• Heat and Cold. Talk to your doctor about using applications of heat and cold to relax your muscles and increase blood flow to your painful back. Start with cold compresses (such as a bag of ice or frozen vegetables wrapped in a towel) on the painful area for up to 20 minutes several times a day. After two or three days, switch to heat — applying a heating pad or hot water bottle to the back area. Be careful not to apply heat to the abdomen during pregnancy.

• Improving posture. Using proper posture when working, sitting, or sleeping can help relieve pain. For example, sleeping on your side with a pillow between the knees will take stress off your back. When sitting at a desk,  place a rolled-up towel behind your back for support; rest your feet on a stack of books or stool and sit up straight, with your shoulders back, to avoid the strain that slouching places on your spine. Wearing a support belt may also be helpful.

• Counseling. If back pain is related to tension caused by emotional problems, talking to a counselor may be helpful.

• Acupuncture. Acupuncture is a form of Chinese medicine in which thin needles are inserted into your skin at certain locations. Recent studies have shown that acupuncture can be effective in relieving low back pain during pregnancy. The way acupuncture works to relieve back pain is not known, but experts suspect it may cause the body to release painkilling substances.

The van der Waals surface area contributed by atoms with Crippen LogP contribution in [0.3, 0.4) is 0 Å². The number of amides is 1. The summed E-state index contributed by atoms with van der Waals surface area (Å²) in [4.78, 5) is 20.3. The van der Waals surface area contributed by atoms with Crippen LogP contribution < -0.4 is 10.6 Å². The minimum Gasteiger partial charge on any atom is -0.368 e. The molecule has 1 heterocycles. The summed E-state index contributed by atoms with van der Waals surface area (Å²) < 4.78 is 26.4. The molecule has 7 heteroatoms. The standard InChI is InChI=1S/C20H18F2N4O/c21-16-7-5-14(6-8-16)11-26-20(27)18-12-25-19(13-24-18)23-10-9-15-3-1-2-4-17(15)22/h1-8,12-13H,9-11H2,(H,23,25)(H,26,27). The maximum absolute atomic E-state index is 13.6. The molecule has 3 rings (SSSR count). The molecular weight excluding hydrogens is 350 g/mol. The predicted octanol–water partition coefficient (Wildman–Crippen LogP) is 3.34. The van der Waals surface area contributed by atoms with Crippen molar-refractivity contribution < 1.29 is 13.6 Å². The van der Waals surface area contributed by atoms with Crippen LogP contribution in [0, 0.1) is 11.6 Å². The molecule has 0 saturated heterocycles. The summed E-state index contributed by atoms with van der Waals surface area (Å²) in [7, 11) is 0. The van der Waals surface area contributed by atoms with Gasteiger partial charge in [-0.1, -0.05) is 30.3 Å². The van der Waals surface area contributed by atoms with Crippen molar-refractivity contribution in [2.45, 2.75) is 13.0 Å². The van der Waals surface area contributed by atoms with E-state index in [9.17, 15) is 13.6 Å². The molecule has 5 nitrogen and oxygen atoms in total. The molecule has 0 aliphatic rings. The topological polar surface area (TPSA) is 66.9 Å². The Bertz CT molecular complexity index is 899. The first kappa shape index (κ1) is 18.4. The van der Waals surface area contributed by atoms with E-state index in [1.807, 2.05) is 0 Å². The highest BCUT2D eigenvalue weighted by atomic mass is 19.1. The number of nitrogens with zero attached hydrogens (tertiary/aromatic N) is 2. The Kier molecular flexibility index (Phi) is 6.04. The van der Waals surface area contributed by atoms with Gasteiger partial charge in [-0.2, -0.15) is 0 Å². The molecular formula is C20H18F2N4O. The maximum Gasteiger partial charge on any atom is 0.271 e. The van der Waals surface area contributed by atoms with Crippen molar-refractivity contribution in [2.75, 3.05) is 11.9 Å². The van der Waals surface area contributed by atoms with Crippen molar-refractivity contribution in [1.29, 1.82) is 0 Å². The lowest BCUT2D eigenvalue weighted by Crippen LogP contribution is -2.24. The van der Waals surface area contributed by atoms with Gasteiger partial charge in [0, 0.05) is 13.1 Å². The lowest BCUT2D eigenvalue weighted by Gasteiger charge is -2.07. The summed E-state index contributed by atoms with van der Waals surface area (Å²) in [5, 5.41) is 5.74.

• Chiropractic. Chiropractic is a health care and healing system based on the application of non-invasive treatments and spinal adjustments to alleviate health problems caused by vertebral misalignments affecting bodily function. When performed correctly, chiropractic manipulation of the spine can be safe during pregnancy, but consult with your doctor before seeking chiropractic care.

• Medications. If your pain is not relieved by nonmedication treatments, speak to your doctor about appropriate medications. Acetaminophen (Tylenol) is safe for most women to take during pregnancy. Aspirin and other nonsteroidal anti-inflammatory drugs (NSAIDs) such as ibuprofen (Advil, Motrin) or naproxen (Aleve) are not advised. In some cases, your doctor may recommend other pain medicines or muscle relaxants that are safe during pregnancy.

Additional steps you can take:

• If you need to pick something up, use your legs to squat rather than bend over.
• Don’t wear high-heeled shoes.
• Don’t sleep on your back.

When to Seek Treatment From a Doctor

Back pain itself usually is not a reason to call your doctor; however, there are some situations where back pain signals a serious problem that requires your doctor’s attention. You should call your doctor right away if you experience any of the following:

• Severe pain
• Increasingly severe pain or pain that begins abruptly
• Rhythmic cramping pains

In rare cases, severe back pain may be related to problems such as pregnancy-associated osteoporosis, vertebral osteoarthritis, or septic arthritis. Rhythmic pains may be a sign of preterm labor. If you are experiencing any of these problems, it’s important to be checked by your doctor immediately.